In thinking further on my earlier post, I want to clarify why many practicing Catholics cannot accept Douglas Kmiec’s strange rationalization for voting in support of a pro-abortion candidate. I’ll try to move this away from a specific issue with the current presidential candidates, which is why I’m writing this as a separate post.

Kmiec offers a formulation used often by Catholics when voting for such candidates:

Douglas W. Kmiec, a conservative Catholic legal scholar at Pepperdine School of Law, said that although the formal teachings of the American Catholic bishops put primacy on the sanctity of life, including fetuses and embryos, doctrine allows for voting on other grounds, including the Iraq war, which the Vatican has opposed from the start.

Mr. Kmiec, a Republican who served in the Justice Department under President Ronald Reagan, said he was supporting Mr. Obama because his platform met the standard of justice and concern for the poor the church has always defended. This year, Mr. Kmiec was denied communion by a priest at a gathering of Catholic business people because of his support for Mr. Obama. Mr. Kmiec said, “The proper question for Catholics to ask is not ‘Can I vote for him?’ but ‘Why shouldn’t I vote for the candidate who feels more passionately and speaks more credibly about economic fairness for the average family, who will be a true steward of the environment, and who will treat the immigrant family with respect?’ ”

Issues of cconomic fairness do appear in the Catholic catechism, although only in general terms. The teachings do not prescribe a certainty of policy as Catholic or un-Catholic. Paragraphs 1938, 1941, and 1947 emphasize the need for action by Catholics to reduce sinful inequalities between the rich and the poor, but generally casts this in rather stark terms, with little resemblance to the quality of life of those deemed poor in the US:

  • 43% of the poor own their homes, and the average home is a three-bedroom house with a garage and 1.5 bathrooms
  • Over two-thirds of households have two rooms per occupant, which belies the notion of overcrowding
  • 80% of the poor have air conditioning
  • Almost 75% own one car; 31% own two or more
  • The average living space for the American poor is larger than the average space for all people in Paris, Vienna, and London, among other cities in Europe

Furthermore, the catechism talks mostly about personal work to resolve sinful inequalities, not the establishment of a government mandate that operates under a redistributionist policy.  It doesn’t forbid it, either, and that’s really the point.  Both parties want to help Americans live well, but have different philosophies on how to get there.  Voters in general should support the candidate who best represents their own approach to these issues, but that has nothing to do with Catholicism.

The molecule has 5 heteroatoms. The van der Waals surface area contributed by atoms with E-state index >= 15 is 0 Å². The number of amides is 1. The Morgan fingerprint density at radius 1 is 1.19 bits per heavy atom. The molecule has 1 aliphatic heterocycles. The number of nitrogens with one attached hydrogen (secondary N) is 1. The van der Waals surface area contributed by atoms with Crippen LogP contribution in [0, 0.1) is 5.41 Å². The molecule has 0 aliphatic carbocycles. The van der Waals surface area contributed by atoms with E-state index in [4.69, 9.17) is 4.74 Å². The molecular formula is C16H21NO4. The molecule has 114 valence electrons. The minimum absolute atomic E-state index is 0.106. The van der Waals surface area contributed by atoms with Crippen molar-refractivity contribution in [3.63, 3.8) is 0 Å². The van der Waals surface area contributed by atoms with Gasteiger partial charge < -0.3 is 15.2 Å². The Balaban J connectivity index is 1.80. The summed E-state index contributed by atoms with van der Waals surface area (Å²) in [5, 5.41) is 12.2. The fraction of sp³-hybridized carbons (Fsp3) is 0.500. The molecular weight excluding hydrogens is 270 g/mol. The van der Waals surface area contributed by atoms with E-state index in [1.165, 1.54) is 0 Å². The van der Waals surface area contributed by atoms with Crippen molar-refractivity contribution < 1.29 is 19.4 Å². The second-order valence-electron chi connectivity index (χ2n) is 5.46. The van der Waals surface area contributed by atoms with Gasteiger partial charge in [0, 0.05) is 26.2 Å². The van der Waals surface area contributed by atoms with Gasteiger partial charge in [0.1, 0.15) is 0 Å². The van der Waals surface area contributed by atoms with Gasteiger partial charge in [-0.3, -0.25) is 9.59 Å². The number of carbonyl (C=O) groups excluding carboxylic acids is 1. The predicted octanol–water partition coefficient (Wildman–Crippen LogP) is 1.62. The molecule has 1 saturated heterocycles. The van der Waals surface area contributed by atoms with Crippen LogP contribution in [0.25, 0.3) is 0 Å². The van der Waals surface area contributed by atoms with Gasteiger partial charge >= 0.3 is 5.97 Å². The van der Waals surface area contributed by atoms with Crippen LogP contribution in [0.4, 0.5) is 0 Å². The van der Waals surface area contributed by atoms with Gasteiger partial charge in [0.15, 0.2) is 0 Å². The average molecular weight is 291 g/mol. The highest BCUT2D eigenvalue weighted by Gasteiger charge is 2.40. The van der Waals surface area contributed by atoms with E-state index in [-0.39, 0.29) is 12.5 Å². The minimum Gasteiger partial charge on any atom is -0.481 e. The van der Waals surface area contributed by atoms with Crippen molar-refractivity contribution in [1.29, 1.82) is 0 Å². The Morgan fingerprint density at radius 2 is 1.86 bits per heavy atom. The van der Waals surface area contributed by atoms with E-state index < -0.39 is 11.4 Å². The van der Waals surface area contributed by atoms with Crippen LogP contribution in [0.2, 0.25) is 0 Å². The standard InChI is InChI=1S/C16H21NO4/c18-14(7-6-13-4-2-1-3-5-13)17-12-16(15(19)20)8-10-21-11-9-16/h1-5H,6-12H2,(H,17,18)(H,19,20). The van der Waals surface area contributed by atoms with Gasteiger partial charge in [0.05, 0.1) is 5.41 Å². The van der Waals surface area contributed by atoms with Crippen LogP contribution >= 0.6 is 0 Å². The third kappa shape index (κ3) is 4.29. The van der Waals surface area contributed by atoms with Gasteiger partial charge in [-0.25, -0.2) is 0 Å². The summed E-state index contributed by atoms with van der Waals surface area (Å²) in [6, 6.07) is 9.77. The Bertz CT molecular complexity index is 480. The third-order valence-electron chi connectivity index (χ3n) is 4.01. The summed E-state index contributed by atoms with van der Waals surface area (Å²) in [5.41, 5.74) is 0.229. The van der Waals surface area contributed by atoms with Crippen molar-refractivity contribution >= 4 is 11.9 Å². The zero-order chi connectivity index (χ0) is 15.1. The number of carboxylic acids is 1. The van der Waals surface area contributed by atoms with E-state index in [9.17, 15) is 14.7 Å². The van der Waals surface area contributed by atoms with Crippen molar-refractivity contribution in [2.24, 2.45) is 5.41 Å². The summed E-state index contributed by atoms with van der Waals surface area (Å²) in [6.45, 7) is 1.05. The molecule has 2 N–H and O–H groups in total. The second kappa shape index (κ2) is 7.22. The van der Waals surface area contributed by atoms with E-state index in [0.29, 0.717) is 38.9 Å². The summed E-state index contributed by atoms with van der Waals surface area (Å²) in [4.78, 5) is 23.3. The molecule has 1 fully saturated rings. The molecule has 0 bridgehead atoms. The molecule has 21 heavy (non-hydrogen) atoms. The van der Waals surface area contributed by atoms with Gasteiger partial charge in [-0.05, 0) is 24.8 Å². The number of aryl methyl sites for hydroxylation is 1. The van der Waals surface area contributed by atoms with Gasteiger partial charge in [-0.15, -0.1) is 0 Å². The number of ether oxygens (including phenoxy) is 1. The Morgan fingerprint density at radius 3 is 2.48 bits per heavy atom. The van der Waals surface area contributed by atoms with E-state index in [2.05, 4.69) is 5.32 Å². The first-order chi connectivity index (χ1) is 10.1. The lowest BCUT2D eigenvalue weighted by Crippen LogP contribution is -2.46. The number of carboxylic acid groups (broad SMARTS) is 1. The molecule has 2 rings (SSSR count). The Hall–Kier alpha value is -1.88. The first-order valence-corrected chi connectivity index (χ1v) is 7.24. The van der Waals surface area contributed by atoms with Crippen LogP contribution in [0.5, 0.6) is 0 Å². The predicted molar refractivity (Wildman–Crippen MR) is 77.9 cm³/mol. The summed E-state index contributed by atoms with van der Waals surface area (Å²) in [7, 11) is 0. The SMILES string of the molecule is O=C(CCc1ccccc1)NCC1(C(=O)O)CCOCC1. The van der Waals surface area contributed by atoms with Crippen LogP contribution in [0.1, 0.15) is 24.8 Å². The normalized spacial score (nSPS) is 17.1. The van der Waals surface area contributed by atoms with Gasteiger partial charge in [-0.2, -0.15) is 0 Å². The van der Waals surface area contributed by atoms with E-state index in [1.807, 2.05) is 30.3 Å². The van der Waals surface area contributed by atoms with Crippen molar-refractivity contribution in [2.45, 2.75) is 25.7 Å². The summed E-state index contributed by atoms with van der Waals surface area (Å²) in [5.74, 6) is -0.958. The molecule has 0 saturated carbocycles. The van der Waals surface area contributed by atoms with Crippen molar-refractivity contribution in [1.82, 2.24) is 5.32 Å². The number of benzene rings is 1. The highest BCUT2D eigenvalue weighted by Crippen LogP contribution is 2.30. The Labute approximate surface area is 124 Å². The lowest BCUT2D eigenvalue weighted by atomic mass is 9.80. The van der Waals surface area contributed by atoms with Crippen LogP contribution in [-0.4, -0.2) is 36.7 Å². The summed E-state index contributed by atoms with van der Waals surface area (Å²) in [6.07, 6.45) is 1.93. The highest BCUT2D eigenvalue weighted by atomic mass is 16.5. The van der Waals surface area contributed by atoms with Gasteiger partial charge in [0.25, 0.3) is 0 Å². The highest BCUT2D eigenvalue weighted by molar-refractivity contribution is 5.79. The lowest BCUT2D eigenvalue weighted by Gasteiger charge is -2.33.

Neither does the Iraq war.  While the Vatican disagreed with it, war itself does not violate Catholic doctrine (para 2309).  The catechism does explicitly call “indiscriminate destruction of whole cities or vast areas” a violation of doctrine, but the US has not engaged in that kind of warfare in decades, and not ever without substantial provocation (para 2314).  Nor is it even applicable in this context, since the war in Iraq is over, and both candidates support an expansion of the war in Afghanistan.  Once again, voters have to rely on something other than Catholic teachings to cast their vote.

However, as I pointed out earlier, the doctrine on abortion leaves no room for such subjective application of other values.  Paragraph 2271 plainly casts “every procured abortion” as a “moral evil”, and reinforces that by stating plainly that this teaching is irrevocable.  Paragraph 2272 calls “formal cooperation” in abortion a “grave offense”, meaning a mortal sin.  Why?  Here, science and faith intersect.  Scientifically, an embryo has life at the moment when the cells divide, if not a few minutes earlier at conception.  Further, the embryo is innately human, with unique DNA specific to humans — and is therefore human life, regardless of its level of convenience to the mother.  Catholicism teaches that human life, especially innocent human life, is sacred and “must be defended in its integrity, cared for, and healed, as far as possible, like any other human being.”

Anyone who formally cooperates in abortion, therefore, sins, and cannot honestly receive the Eucharist until they repent.  That conclusion is inescapable from the catechism in paragraphs 2271, 2272, and 2274, and explicit in 2322:

From its conception, the child has the right to life. Direct abortion, that is, abortion willed as an end or as a means, is a “criminal” practice (GS 27 § 3), gravely contrary to the moral law. The Church imposes the canonical penalty of excommunication for this crime against human life.

Regardless of how Catholics feel about economic “fairness” or the Iraq war, that trumps all else for observant Catholics.  Formal cooperation with abortion means excommunication, which indicates just how foundational this issue is for the Church and its members.

Many Catholics maneuver around this by simply ignoring it, and they’re free to do so.  Membership in the Church is voluntary, after all, and people can leave the Catholic Church if they disagree with its catechism (and strictly speaking, they should do so under those circumstances).   However, it’s either a gross misrepresentation or self-delusion to argue that abortion is simply one issue among many for observant Catholics and that economic policy or foreign affairs can outweigh it.

Update: The Anchoress wrote a column on this topic last month that is well worth the read.